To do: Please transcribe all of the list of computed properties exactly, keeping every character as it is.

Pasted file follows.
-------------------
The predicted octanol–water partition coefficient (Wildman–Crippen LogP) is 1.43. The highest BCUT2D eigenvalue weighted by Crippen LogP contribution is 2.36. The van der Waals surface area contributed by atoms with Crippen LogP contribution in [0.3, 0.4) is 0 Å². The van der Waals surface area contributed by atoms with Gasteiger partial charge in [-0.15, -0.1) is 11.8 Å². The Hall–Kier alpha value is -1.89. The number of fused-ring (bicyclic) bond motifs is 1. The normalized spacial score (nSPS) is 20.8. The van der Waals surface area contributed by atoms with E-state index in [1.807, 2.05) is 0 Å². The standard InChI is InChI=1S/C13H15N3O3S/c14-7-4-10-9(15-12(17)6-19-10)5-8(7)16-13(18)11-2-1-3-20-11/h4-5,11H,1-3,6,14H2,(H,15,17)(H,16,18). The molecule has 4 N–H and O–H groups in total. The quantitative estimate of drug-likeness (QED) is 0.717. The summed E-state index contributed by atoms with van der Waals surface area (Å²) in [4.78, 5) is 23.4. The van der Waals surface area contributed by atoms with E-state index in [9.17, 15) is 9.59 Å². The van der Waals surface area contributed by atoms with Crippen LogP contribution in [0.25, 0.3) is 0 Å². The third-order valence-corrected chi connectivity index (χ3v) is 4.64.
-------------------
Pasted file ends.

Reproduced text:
The predicted octanol–water partition coefficient (Wildman–Crippen LogP) is 1.43. The highest BCUT2D eigenvalue weighted by Crippen LogP contribution is 2.36. The van der Waals surface area contributed by atoms with Crippen LogP contribution in [0.3, 0.4) is 0 Å². The van der Waals surface area contributed by atoms with Gasteiger partial charge in [-0.15, -0.1) is 11.8 Å². The Hall–Kier alpha value is -1.89. The number of fused-ring (bicyclic) bond motifs is 1. The normalized spacial score (nSPS) is 20.8. The van der Waals surface area contributed by atoms with E-state index in [1.807, 2.05) is 0 Å². The standard InChI is InChI=1S/C13H15N3O3S/c14-7-4-10-9(15-12(17)6-19-10)5-8(7)16-13(18)11-2-1-3-20-11/h4-5,11H,1-3,6,14H2,(H,15,17)(H,16,18). The molecule has 4 N–H and O–H groups in total. The quantitative estimate of drug-likeness (QED) is 0.717. The summed E-state index contributed by atoms with van der Waals surface area (Å²) in [4.78, 5) is 23.4. The van der Waals surface area contributed by atoms with E-state index in [9.17, 15) is 9.59 Å². The van der Waals surface area contributed by atoms with Crippen LogP contribution in [0.25, 0.3) is 0 Å². The third-order valence-corrected chi connectivity index (χ3v) is 4.64.